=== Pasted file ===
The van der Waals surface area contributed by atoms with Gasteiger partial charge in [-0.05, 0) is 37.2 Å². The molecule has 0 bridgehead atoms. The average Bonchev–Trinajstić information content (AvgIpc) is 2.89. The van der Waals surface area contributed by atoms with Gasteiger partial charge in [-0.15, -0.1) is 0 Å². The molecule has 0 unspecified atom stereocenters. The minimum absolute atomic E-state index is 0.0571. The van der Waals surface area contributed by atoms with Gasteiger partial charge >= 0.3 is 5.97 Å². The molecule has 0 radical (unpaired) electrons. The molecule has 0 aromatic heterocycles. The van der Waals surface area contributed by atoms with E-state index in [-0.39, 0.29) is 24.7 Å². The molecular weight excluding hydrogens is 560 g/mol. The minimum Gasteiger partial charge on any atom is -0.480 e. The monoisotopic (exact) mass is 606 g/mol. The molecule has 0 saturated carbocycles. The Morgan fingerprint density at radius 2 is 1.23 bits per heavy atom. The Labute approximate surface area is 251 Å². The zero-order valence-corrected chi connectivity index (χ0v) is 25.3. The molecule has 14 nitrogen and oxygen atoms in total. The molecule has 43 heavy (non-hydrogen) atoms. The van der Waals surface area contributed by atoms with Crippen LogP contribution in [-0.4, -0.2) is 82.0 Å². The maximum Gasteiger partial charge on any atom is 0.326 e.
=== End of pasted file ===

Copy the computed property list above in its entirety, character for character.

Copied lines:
The van der Waals surface area contributed by atoms with Gasteiger partial charge in [-0.05, 0) is 37.2 Å². The molecule has 0 bridgehead atoms. The average Bonchev–Trinajstić information content (AvgIpc) is 2.89. The van der Waals surface area contributed by atoms with Gasteiger partial charge in [-0.15, -0.1) is 0 Å². The molecule has 0 unspecified atom stereocenters. The minimum absolute atomic E-state index is 0.0571. The van der Waals surface area contributed by atoms with Gasteiger partial charge >= 0.3 is 5.97 Å². The molecule has 0 radical (unpaired) electrons. The molecule has 0 aromatic heterocycles. The van der Waals surface area contributed by atoms with E-state index in [-0.39, 0.29) is 24.7 Å². The molecular weight excluding hydrogens is 560 g/mol. The minimum Gasteiger partial charge on any atom is -0.480 e. The monoisotopic (exact) mass is 606 g/mol. The molecule has 0 saturated carbocycles. The Morgan fingerprint density at radius 2 is 1.23 bits per heavy atom. The Labute approximate surface area is 251 Å². The zero-order valence-corrected chi connectivity index (χ0v) is 25.3. The molecule has 14 nitrogen and oxygen atoms in total. The molecule has 43 heavy (non-hydrogen) atoms. The van der Waals surface area contributed by atoms with Crippen LogP contribution in [-0.4, -0.2) is 82.0 Å². The maximum Gasteiger partial charge on any atom is 0.326 e.